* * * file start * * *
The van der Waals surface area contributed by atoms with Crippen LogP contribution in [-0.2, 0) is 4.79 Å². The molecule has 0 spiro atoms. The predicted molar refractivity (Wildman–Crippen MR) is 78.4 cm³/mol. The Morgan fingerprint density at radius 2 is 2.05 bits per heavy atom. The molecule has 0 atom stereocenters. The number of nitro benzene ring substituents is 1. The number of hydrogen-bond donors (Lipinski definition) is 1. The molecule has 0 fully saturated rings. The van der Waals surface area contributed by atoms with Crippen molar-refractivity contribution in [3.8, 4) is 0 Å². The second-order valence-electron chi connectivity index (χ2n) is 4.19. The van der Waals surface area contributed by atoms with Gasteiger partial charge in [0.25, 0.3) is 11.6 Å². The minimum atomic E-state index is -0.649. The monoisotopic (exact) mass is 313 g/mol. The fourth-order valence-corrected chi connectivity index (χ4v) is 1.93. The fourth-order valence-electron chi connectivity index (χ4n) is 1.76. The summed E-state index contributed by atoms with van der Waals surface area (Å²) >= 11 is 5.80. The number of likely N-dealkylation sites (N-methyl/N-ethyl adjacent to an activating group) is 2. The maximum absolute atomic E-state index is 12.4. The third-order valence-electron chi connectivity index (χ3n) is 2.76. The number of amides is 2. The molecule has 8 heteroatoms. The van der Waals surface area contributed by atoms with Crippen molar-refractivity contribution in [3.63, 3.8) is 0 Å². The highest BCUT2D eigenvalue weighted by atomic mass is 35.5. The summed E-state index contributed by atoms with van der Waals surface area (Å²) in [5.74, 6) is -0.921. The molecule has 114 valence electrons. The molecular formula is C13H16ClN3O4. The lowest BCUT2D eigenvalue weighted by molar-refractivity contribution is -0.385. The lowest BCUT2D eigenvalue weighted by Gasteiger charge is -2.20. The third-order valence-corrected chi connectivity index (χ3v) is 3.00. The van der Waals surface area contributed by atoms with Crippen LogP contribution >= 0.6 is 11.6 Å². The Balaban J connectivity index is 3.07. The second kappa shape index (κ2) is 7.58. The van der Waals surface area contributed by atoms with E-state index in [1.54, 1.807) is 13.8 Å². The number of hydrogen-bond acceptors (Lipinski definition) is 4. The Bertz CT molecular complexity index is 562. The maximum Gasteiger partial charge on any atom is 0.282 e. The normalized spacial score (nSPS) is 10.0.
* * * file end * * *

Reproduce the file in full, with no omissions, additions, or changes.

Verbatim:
The van der Waals surface area contributed by atoms with Crippen LogP contribution in [-0.2, 0) is 4.79 Å². The molecule has 0 spiro atoms. The predicted molar refractivity (Wildman–Crippen MR) is 78.4 cm³/mol. The Morgan fingerprint density at radius 2 is 2.05 bits per heavy atom. The molecule has 0 atom stereocenters. The number of nitro benzene ring substituents is 1. The number of hydrogen-bond donors (Lipinski definition) is 1. The molecule has 0 fully saturated rings. The van der Waals surface area contributed by atoms with Crippen molar-refractivity contribution in [3.8, 4) is 0 Å². The second-order valence-electron chi connectivity index (χ2n) is 4.19. The van der Waals surface area contributed by atoms with Gasteiger partial charge in [0.25, 0.3) is 11.6 Å². The minimum atomic E-state index is -0.649. The monoisotopic (exact) mass is 313 g/mol. The fourth-order valence-corrected chi connectivity index (χ4v) is 1.93. The fourth-order valence-electron chi connectivity index (χ4n) is 1.76. The summed E-state index contributed by atoms with van der Waals surface area (Å²) >= 11 is 5.80. The number of likely N-dealkylation sites (N-methyl/N-ethyl adjacent to an activating group) is 2. The maximum absolute atomic E-state index is 12.4. The third-order valence-electron chi connectivity index (χ3n) is 2.76. The number of amides is 2. The molecule has 8 heteroatoms. The van der Waals surface area contributed by atoms with Crippen molar-refractivity contribution in [3.63, 3.8) is 0 Å². The highest BCUT2D eigenvalue weighted by atomic mass is 35.5. The summed E-state index contributed by atoms with van der Waals surface area (Å²) in [5.74, 6) is -0.921. The molecule has 114 valence electrons. The molecular formula is C13H16ClN3O4. The lowest BCUT2D eigenvalue weighted by molar-refractivity contribution is -0.385. The lowest BCUT2D eigenvalue weighted by Gasteiger charge is -2.20. The third-order valence-corrected chi connectivity index (χ3v) is 3.00. The van der Waals surface area contributed by atoms with Crippen LogP contribution >= 0.6 is 11.6 Å². The Balaban J connectivity index is 3.07. The second kappa shape index (κ2) is 7.58. The van der Waals surface area contributed by atoms with E-state index in [1.54, 1.807) is 13.8 Å². The number of hydrogen-bond acceptors (Lipinski definition) is 4. The Bertz CT molecular complexity index is 562. The maximum Gasteiger partial charge on any atom is 0.282 e. The normalized spacial score (nSPS) is 10.0.